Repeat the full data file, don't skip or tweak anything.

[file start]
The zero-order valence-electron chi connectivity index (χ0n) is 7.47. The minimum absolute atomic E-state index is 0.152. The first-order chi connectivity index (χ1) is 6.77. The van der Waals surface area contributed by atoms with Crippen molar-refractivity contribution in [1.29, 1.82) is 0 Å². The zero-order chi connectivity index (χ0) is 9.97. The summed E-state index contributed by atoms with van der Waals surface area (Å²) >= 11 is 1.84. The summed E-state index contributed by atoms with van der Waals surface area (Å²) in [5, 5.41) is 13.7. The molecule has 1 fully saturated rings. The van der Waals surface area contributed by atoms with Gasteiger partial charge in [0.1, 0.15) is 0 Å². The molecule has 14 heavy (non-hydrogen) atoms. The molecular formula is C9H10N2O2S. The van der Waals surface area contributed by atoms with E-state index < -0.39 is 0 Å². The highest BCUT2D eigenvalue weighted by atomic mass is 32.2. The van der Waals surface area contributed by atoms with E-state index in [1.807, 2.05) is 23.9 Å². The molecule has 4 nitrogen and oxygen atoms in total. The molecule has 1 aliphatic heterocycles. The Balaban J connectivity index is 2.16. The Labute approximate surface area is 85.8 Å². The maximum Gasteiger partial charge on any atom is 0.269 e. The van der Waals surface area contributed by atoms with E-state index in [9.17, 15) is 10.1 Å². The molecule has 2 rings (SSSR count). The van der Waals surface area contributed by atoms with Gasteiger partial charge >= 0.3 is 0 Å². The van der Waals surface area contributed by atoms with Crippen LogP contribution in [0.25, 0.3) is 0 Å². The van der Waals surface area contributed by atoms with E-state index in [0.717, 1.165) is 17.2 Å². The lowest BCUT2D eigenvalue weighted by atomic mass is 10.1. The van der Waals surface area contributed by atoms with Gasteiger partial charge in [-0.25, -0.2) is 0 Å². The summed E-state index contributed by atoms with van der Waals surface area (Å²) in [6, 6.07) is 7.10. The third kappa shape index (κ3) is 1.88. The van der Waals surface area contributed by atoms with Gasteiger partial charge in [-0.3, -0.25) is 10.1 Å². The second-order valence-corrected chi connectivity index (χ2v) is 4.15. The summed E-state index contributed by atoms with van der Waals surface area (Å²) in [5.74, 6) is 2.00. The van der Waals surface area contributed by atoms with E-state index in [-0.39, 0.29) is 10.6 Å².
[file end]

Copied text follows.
The zero-order valence-electron chi connectivity index (χ0n) is 7.47. The minimum absolute atomic E-state index is 0.152. The first-order chi connectivity index (χ1) is 6.77. The van der Waals surface area contributed by atoms with Crippen molar-refractivity contribution in [1.29, 1.82) is 0 Å². The zero-order chi connectivity index (χ0) is 9.97. The summed E-state index contributed by atoms with van der Waals surface area (Å²) >= 11 is 1.84. The summed E-state index contributed by atoms with van der Waals surface area (Å²) in [5, 5.41) is 13.7. The molecule has 1 fully saturated rings. The van der Waals surface area contributed by atoms with Gasteiger partial charge in [0.1, 0.15) is 0 Å². The molecule has 14 heavy (non-hydrogen) atoms. The molecular formula is C9H10N2O2S. The van der Waals surface area contributed by atoms with E-state index < -0.39 is 0 Å². The highest BCUT2D eigenvalue weighted by atomic mass is 32.2. The van der Waals surface area contributed by atoms with E-state index in [1.807, 2.05) is 23.9 Å². The molecule has 4 nitrogen and oxygen atoms in total. The molecule has 1 aliphatic heterocycles. The Balaban J connectivity index is 2.16. The Labute approximate surface area is 85.8 Å². The maximum Gasteiger partial charge on any atom is 0.269 e. The van der Waals surface area contributed by atoms with E-state index in [9.17, 15) is 10.1 Å². The molecule has 2 rings (SSSR count). The van der Waals surface area contributed by atoms with Gasteiger partial charge >= 0.3 is 0 Å². The van der Waals surface area contributed by atoms with Crippen LogP contribution in [0.25, 0.3) is 0 Å². The van der Waals surface area contributed by atoms with E-state index in [0.717, 1.165) is 17.2 Å². The lowest BCUT2D eigenvalue weighted by atomic mass is 10.1. The van der Waals surface area contributed by atoms with Gasteiger partial charge in [-0.25, -0.2) is 0 Å². The summed E-state index contributed by atoms with van der Waals surface area (Å²) in [6, 6.07) is 7.10. The third kappa shape index (κ3) is 1.88. The van der Waals surface area contributed by atoms with Gasteiger partial charge in [-0.3, -0.25) is 10.1 Å². The second-order valence-corrected chi connectivity index (χ2v) is 4.15. The summed E-state index contributed by atoms with van der Waals surface area (Å²) in [5.74, 6) is 2.00. The van der Waals surface area contributed by atoms with E-state index in [-0.39, 0.29) is 10.6 Å².